Umbralisib, an experimental therapy that targets the PI3K cell growth pathway, showed good activity and a favorable safety profile in people with marginal zone lymphoma (MZL), according to early study findings presented at the 2019 American Association for Cancer Research (AACR) annual meeting last week in Atlanta.
More than half of participants in a Phase IIb clinical trial experienced complete or partial cancer regression using umbralisib without chemotherapy, and the median duration of response has not yet been reached, reported Nathan Fowler, MD, of the University of Texas MD Anderson Cancer Center in Houston.
MZL, which accounts for around 10 percent of all non–Hodgkin lymphoma, is a slow-growing cancer that involves B cells, the immune system cells that produce antibodies. Treatment with rituximab (Rituxan or biosimilars), a monoclonal antibody that binds to the CD20 receptor on B cells, has improved outcomes, but relapse is common, and these patients have limited options, Fowler noted as background.
Fowler’s team evaluated umbralisib as a follow-up treatment for people with relapsed or refractory (nonresponsive) MZL.
Umbralisib, which is being developed by TG Therapeutics, interferes with the delta form of phosphoinositide-3 kinase (PI3K-delta), an enzyme involved in a signaling pathway that plays a role in B-cell survival and growth. Umbralisib also inhibits CK1-epsilon, which regulates certain T cells. Other PI3K inhibitors in development mainly target the alpha form and have different side effects. Previous studies suggest that umbralisib is likely to cause fewer immune-mediated side effects than earlier drugs in its class. In January, umbralisib received a breakthrough therapy designation from the Food and Drug Administration.
The MZL cohort of the UNITY-NHL trial enrolled 69 treatment-experienced patients who had previously tried rituximab or another CD20 antibody, usually in combination with chemotherapy. All participants received oral umbralisib once daily until disease progression or unacceptable toxicity.
Fowler presented interim data from 42 people who had at least nine monthly cycles of treatment with umbralisib. A majority were women, and the median age was 67. Of these, 23 had extranodal MZL that started outside the lymph nodes, 12 had nodal cancer that starts and usually stays in the lymph nodes, and seven had MZL involving the spleen.
After a median of 12.5 months of follow-up, the overall response rate—meaning complete or partial cancer regression—was 52 percent. Nineteen percent had complete responses, 33 percent had partial responses and some additional patients had some regression that did not meet the trial’s response thresholds. In addition, 36 percent had stable disease without further progression. The overall response rate rose to 57 percent for patients with extranodal MZL. The median duration of response has not yet been reached because a majority of patients are still responding.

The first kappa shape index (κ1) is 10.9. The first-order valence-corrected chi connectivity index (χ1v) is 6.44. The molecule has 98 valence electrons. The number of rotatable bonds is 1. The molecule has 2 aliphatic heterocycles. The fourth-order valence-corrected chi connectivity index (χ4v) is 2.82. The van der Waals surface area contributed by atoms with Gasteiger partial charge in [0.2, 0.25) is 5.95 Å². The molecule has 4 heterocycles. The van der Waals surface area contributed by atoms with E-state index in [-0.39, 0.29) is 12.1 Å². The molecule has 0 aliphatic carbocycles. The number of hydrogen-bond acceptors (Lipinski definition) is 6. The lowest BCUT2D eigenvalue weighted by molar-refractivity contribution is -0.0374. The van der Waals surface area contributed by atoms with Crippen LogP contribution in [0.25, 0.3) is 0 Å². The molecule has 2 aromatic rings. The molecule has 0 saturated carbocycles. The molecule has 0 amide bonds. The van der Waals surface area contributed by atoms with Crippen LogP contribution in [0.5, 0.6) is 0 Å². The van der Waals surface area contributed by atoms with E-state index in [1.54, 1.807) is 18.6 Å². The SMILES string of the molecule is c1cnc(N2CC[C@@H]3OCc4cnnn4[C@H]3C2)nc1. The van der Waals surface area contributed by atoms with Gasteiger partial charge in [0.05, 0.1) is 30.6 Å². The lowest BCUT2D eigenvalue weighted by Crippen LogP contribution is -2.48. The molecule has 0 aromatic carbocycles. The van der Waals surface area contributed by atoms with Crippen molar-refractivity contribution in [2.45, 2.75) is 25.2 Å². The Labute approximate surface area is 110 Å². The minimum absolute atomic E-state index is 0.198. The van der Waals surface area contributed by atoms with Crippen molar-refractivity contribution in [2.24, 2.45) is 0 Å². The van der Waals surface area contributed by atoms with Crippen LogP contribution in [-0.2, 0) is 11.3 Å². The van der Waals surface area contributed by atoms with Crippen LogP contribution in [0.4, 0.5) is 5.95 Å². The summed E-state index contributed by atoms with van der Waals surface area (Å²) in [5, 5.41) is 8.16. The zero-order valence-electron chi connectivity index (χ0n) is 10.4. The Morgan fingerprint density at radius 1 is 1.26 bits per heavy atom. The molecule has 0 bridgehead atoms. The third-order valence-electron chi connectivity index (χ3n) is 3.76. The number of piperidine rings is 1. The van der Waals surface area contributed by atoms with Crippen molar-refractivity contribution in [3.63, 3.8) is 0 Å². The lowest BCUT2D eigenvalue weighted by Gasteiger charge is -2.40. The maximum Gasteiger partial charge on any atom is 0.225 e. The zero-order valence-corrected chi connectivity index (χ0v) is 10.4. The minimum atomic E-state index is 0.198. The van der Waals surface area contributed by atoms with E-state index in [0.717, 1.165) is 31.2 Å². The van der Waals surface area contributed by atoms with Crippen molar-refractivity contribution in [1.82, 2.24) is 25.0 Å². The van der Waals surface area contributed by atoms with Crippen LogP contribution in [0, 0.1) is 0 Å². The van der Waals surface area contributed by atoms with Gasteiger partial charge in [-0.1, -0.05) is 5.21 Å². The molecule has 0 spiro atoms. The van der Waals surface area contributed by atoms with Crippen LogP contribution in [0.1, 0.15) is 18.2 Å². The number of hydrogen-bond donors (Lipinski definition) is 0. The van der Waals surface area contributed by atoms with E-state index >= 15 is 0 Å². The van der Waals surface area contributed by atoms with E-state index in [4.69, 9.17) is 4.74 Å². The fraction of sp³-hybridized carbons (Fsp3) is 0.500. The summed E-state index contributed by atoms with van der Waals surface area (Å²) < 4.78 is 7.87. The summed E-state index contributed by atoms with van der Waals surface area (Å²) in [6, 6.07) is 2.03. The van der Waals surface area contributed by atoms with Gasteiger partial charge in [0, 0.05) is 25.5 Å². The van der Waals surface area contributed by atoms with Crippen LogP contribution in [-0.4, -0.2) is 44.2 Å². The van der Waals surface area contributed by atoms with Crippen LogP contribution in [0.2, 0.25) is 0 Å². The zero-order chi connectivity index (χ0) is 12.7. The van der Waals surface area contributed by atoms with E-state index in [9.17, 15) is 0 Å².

After a year of treatment, the estimated progression-free survival (PFS) rate—meaning participants are still alive without worsening of disease—was 66 percent. The median PFS duration also was not reached. Overall survival results are not yet mature.
Treatment with umbralisib was generally safe and “fairly well tolerated,” although side effects were common, Fowler reported. The most frequent adverse events were diarrhea, nausea and fatigue. More than half had diarrhea, but it was usually mild or moderate and often improved with time. The most common severe side effects were diarrhea, neutropenia (decreased white blood cell count) and elevated liver enzymes; no one developed colitis (colon inflammation). Ten people stopped treatment because of drug-related adverse events. In general, side effects did not worsen with continued use of umbralisib, Fowler said.
Based on these findings, the researchers concluded, “PI3K-delta inhibition with single-agent umbralisib is active and well tolerated in patients with relapsed or refractory MZL, achieving durable responses with chemotherapy-free therapy.”
This study is ongoing, and all complete responders are still on treatment, according to Fowler. It is part of a larger trial that is also evaluating umbralisib in combination with ublituximab (an experimental CD20-targeting antibody) and chemotherapy and will look at other types of NHL.
“The adverse event and clinical activity data are highly encouraging at this early timepoint,” Fowler said in an AACR press release. “We are excited to continue following patients for a longer time to further establish the long-term activity and side effects of umbralisib. With the results reported so far, umbralisib has the potential to make a real difference for patients with relapsed/refractory marginal zone lymphoma.”
Click here to read the study abstract.
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